San Francisco revives 1940s fire station decorating contest
The holiday tradition last seen 70 years ago has made a comeback this year, with firehouses competing to win money for charity
San Francisco Chronicle
SAN FRANCISCO — Hoping to brighten an increasingly grim holiday season, San Francisco firefighters will revive a tradition last seen during the Harry S. Truman administration: a city firehouse-decorating contest with prize money going to charity.
From 1948-1950, the San Francisco Fire Department and other city agencies came together to transform fire stations into winter wonderlands, with holiday themes, lights and in at least one case live animals.
After the contest was highlighted in a San Francisco Chronicle Our SF history column last week, fire officials decided early this week to restart the tradition, with a contest, judging and winners announced before Christmas.
🚨Breaking holiday news!🚨— Peter Hartlaub (@peterhartlaub) December 8, 2020
After 70 years, San Francisco Fire Department revives its epic station decorating contest. Prizes going to charity.
“The community wants or needs this as much as our firefighters do in San Francisco."@SFFDPIO @SFFireCUhttps://t.co/Qm2GSK3yT5
San Francisco Fire Lt. Jonathan Baxter said firefighters typically get closer to their communities during the holidays. With the department's annual toy drive shifted online, and other in-person events canceled for safety reasons, the contest will be a way to show civic pride and unity.
"We want to do something that's going to bring as much of that back as possible, while still adhering to the protective measures that are in place for COVID-19," Baxter said. "The community wants or needs this as much as I think our firefighters do in San Francisco."
Decorating is voluntary. Participating stations will finish their decorations between Dec. 17-20, with each of the department's 44 stations plus three at the San Francisco International Airport invited to participate. Decorated stations will be presented on sfchronicle.com as a Total SF project, with a winner announced after the Dec. 21 final judging.
Judges include the San Francisco Fire Credit Union, Mission High School's Fire and EMS students and the department's Los Bomberos de San Francisco employee group. Adam Ferrara, a comedian who co-starred on TV's "Rescue Me," will be the grand judge. The credit union is supplying the top prizes of $3,000, $2,000 and $1,000, which will go to charities of the winning stations' choice.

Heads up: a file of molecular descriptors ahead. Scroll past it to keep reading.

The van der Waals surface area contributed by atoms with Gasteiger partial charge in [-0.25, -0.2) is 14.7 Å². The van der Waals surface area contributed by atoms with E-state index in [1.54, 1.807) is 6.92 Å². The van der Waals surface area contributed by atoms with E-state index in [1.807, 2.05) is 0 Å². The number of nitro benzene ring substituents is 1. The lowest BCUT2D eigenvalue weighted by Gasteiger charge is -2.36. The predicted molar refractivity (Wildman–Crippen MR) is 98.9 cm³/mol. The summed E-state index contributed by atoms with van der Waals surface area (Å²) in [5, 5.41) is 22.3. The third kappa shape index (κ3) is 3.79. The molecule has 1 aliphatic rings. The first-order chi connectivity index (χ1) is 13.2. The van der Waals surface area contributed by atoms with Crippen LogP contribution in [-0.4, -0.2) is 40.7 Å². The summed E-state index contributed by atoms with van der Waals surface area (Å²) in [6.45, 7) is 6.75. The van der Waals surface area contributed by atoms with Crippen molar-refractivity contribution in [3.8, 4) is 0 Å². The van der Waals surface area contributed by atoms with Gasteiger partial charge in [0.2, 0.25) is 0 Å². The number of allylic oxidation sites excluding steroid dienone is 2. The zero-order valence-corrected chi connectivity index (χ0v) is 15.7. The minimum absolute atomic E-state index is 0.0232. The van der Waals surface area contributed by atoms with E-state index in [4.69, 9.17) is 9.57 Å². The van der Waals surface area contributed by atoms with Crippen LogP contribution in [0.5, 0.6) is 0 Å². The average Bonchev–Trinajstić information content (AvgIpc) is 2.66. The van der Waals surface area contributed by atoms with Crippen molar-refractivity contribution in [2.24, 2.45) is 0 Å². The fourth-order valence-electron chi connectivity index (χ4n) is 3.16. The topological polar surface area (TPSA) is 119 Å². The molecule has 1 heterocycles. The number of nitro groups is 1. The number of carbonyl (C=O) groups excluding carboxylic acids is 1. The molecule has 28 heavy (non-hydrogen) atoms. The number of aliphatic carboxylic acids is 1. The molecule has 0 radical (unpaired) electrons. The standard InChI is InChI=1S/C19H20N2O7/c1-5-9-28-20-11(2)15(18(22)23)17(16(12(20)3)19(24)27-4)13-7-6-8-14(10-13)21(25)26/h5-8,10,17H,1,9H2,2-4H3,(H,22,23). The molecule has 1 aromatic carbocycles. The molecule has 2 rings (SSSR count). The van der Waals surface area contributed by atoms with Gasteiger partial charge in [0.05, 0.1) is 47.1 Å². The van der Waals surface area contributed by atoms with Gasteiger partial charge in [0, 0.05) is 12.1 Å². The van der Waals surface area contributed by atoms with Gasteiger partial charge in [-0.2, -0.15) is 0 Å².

Even before the column ran, Baxter said the department had received inquiries about holiday lights in 2020, because "we need it now more than ever." While the official contest ended in 1950, most San Francisco fire stations have decorated informally in recent years.
The contest started in 1948, when the city was experiencing post-war growth and community bonding. By 1950, The Chronicle, Muni and other city agencies were involved, providing maps of the decorated firehouses and tours for children who lived in low-income areas of the city. Stations featured props, music and in one case live animals, given reprieve from a local slaughterhouse for a manger scene. Another station raided broken mannequins from local department stores to create faux carolers.
But the contest ended bitterly, with firefighters voting not to revive it after a city-wide measure for cost-of-living raises was voted down. The original contest inspired other firehouse decoration traditions, including in Oakland and Vallejo.
Jack McCloskey, a former fire captain who co-founded the St. Francis Hook & Ladder historical society, witnessed the contest as a child. He remembers his father, also an SFFD firefighter, giving nuns from St. Cecilia Catholic Church a tour of the holiday stations in the family's 1937 Studebaker.
"I did not think we'd see it again," McCloskey said. "It's a tradition that represents spirit and everything that's good for the spirit of the city."
A shelter-in-place order was enacted state-wide on Monday morning. While some holiday traditions are modified — the Macy's window dogs and cats went virtual — and others canceled, there hasn't been much room for new traditions. Fire officials hope the end of a 70-year hiatus for the tradition will be as welcome in 2020 as it was in 1950.
Baxter said San Franciscans are encouraged to visit their local stations at a distance, as the current stay-at-home order permits, and view the rest of the stations on social media and in The Chronicle, where images of decorated stations will be posted as the contest winds down.
"Our only goal is to bring smiles to the faces of both our firefighters and our communities and raise the cheer and the spirits ... because everything that 2020 has brought to us has been relatively a downer," he said. "We definitely want a positive thing to end the year with."
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